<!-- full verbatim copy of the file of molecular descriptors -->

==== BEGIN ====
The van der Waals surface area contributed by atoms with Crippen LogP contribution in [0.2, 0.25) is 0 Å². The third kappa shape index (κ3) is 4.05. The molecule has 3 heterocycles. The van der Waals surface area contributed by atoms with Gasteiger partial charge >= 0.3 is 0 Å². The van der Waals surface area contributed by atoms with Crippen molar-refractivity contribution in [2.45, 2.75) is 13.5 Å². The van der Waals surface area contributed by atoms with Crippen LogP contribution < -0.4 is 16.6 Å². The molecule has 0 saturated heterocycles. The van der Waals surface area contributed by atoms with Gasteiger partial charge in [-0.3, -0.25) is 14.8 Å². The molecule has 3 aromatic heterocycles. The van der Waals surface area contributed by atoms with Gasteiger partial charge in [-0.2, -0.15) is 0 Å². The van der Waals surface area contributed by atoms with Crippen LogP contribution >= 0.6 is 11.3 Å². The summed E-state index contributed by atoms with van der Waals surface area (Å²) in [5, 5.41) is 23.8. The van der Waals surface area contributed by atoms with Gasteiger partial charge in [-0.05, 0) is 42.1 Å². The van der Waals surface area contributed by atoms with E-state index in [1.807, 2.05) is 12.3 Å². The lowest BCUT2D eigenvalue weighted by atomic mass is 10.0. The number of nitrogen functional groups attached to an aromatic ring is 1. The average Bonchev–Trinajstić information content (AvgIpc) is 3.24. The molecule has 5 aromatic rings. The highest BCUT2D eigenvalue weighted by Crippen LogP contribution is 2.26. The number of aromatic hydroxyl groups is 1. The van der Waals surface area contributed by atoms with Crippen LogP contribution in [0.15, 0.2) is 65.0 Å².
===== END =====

The van der Waals surface area contributed by atoms with Crippen LogP contribution in [0.2, 0.25) is 0 Å². The third kappa shape index (κ3) is 4.05. The molecule has 3 heterocycles. The van der Waals surface area contributed by atoms with Gasteiger partial charge >= 0.3 is 0 Å². The van der Waals surface area contributed by atoms with Crippen molar-refractivity contribution in [2.45, 2.75) is 13.5 Å². The van der Waals surface area contributed by atoms with Crippen LogP contribution < -0.4 is 16.6 Å². The molecule has 0 saturated heterocycles. The van der Waals surface area contributed by atoms with Gasteiger partial charge in [-0.3, -0.25) is 14.8 Å². The molecule has 3 aromatic heterocycles. The van der Waals surface area contributed by atoms with Gasteiger partial charge in [-0.2, -0.15) is 0 Å². The van der Waals surface area contributed by atoms with Crippen LogP contribution >= 0.6 is 11.3 Å². The summed E-state index contributed by atoms with van der Waals surface area (Å²) in [5, 5.41) is 23.8. The van der Waals surface area contributed by atoms with Gasteiger partial charge in [-0.05, 0) is 42.1 Å². The van der Waals surface area contributed by atoms with E-state index in [1.807, 2.05) is 12.3 Å². The lowest BCUT2D eigenvalue weighted by atomic mass is 10.0. The number of nitrogen functional groups attached to an aromatic ring is 1. The average Bonchev–Trinajstić information content (AvgIpc) is 3.24. The molecule has 5 aromatic rings. The highest BCUT2D eigenvalue weighted by Crippen LogP contribution is 2.26. The number of aromatic hydroxyl groups is 1. The van der Waals surface area contributed by atoms with Crippen LogP contribution in [0.15, 0.2) is 65.0 Å².